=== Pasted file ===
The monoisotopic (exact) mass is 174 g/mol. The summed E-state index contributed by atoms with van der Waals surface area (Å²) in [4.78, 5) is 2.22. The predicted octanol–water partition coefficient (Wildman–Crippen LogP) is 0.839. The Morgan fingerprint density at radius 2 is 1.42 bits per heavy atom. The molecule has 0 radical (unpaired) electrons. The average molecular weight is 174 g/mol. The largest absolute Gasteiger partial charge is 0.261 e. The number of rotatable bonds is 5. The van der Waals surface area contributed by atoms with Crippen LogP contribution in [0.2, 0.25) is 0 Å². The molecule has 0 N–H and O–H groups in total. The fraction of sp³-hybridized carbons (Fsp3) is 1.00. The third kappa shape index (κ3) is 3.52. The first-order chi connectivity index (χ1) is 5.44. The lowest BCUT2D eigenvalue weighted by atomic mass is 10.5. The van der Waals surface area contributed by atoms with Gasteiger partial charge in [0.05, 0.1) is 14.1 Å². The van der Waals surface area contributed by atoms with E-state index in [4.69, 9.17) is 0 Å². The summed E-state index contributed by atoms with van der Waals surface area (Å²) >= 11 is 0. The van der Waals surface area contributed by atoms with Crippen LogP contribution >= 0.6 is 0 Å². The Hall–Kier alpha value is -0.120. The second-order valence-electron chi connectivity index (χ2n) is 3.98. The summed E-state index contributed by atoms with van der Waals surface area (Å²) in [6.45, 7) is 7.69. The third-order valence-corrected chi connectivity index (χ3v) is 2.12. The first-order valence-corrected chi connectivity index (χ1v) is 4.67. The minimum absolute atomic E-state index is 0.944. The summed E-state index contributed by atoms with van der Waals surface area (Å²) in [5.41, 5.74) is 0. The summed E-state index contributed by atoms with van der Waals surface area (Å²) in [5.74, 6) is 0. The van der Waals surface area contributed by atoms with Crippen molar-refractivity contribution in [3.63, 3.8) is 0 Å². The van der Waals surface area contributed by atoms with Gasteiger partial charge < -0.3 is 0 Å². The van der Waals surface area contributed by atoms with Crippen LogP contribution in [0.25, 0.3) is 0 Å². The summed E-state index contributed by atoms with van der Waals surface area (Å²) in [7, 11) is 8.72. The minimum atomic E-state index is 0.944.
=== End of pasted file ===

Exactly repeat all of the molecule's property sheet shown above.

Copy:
The monoisotopic (exact) mass is 174 g/mol. The summed E-state index contributed by atoms with van der Waals surface area (Å²) in [4.78, 5) is 2.22. The predicted octanol–water partition coefficient (Wildman–Crippen LogP) is 0.839. The Morgan fingerprint density at radius 2 is 1.42 bits per heavy atom. The molecule has 0 radical (unpaired) electrons. The average molecular weight is 174 g/mol. The largest absolute Gasteiger partial charge is 0.261 e. The number of rotatable bonds is 5. The van der Waals surface area contributed by atoms with Crippen LogP contribution in [0.2, 0.25) is 0 Å². The molecule has 0 N–H and O–H groups in total. The fraction of sp³-hybridized carbons (Fsp3) is 1.00. The third kappa shape index (κ3) is 3.52. The first-order chi connectivity index (χ1) is 5.44. The lowest BCUT2D eigenvalue weighted by atomic mass is 10.5. The van der Waals surface area contributed by atoms with Gasteiger partial charge in [0.05, 0.1) is 14.1 Å². The van der Waals surface area contributed by atoms with E-state index in [4.69, 9.17) is 0 Å². The summed E-state index contributed by atoms with van der Waals surface area (Å²) >= 11 is 0. The van der Waals surface area contributed by atoms with Crippen LogP contribution >= 0.6 is 0 Å². The Hall–Kier alpha value is -0.120. The second-order valence-electron chi connectivity index (χ2n) is 3.98. The summed E-state index contributed by atoms with van der Waals surface area (Å²) in [6.45, 7) is 7.69. The third-order valence-corrected chi connectivity index (χ3v) is 2.12. The first-order valence-corrected chi connectivity index (χ1v) is 4.67. The minimum absolute atomic E-state index is 0.944. The summed E-state index contributed by atoms with van der Waals surface area (Å²) in [5.41, 5.74) is 0. The summed E-state index contributed by atoms with van der Waals surface area (Å²) in [5.74, 6) is 0. The van der Waals surface area contributed by atoms with Crippen molar-refractivity contribution in [3.63, 3.8) is 0 Å². The van der Waals surface area contributed by atoms with Gasteiger partial charge < -0.3 is 0 Å². The van der Waals surface area contributed by atoms with Crippen LogP contribution in [0.25, 0.3) is 0 Å². The summed E-state index contributed by atoms with van der Waals surface area (Å²) in [7, 11) is 8.72. The minimum atomic E-state index is 0.944.